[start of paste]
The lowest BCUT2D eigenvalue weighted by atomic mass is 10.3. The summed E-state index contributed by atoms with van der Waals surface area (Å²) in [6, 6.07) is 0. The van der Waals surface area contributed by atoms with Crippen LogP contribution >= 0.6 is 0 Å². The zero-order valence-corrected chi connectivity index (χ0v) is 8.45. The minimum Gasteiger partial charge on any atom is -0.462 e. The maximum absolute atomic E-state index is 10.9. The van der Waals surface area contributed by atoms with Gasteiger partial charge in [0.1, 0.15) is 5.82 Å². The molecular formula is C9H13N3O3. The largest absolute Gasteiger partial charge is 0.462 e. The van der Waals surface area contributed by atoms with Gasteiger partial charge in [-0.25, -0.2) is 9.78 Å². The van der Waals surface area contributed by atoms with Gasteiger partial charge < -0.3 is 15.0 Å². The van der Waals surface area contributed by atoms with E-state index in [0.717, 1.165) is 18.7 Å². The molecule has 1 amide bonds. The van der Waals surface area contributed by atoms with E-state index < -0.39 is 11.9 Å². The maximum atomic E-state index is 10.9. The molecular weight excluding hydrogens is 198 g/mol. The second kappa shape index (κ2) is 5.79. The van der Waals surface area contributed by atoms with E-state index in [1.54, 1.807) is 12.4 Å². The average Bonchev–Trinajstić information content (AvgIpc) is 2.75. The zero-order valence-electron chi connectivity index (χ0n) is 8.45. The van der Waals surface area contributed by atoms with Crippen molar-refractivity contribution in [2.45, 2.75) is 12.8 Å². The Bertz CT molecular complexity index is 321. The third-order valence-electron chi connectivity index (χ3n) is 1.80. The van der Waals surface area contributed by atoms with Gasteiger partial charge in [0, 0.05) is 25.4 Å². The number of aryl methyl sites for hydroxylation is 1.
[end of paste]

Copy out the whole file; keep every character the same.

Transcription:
The lowest BCUT2D eigenvalue weighted by atomic mass is 10.3. The summed E-state index contributed by atoms with van der Waals surface area (Å²) in [6, 6.07) is 0. The van der Waals surface area contributed by atoms with Crippen LogP contribution >= 0.6 is 0 Å². The zero-order valence-corrected chi connectivity index (χ0v) is 8.45. The minimum Gasteiger partial charge on any atom is -0.462 e. The maximum absolute atomic E-state index is 10.9. The van der Waals surface area contributed by atoms with Gasteiger partial charge in [0.1, 0.15) is 5.82 Å². The molecular formula is C9H13N3O3. The largest absolute Gasteiger partial charge is 0.462 e. The van der Waals surface area contributed by atoms with Gasteiger partial charge in [-0.25, -0.2) is 9.78 Å². The van der Waals surface area contributed by atoms with Gasteiger partial charge < -0.3 is 15.0 Å². The van der Waals surface area contributed by atoms with E-state index in [0.717, 1.165) is 18.7 Å². The molecule has 1 amide bonds. The van der Waals surface area contributed by atoms with E-state index < -0.39 is 11.9 Å². The maximum atomic E-state index is 10.9. The molecular weight excluding hydrogens is 198 g/mol. The second kappa shape index (κ2) is 5.79. The van der Waals surface area contributed by atoms with E-state index in [1.54, 1.807) is 12.4 Å². The average Bonchev–Trinajstić information content (AvgIpc) is 2.75. The zero-order valence-electron chi connectivity index (χ0n) is 8.45. The van der Waals surface area contributed by atoms with Crippen molar-refractivity contribution in [2.45, 2.75) is 12.8 Å². The Bertz CT molecular complexity index is 321. The third-order valence-electron chi connectivity index (χ3n) is 1.80. The van der Waals surface area contributed by atoms with Gasteiger partial charge in [0, 0.05) is 25.4 Å². The number of aryl methyl sites for hydroxylation is 1.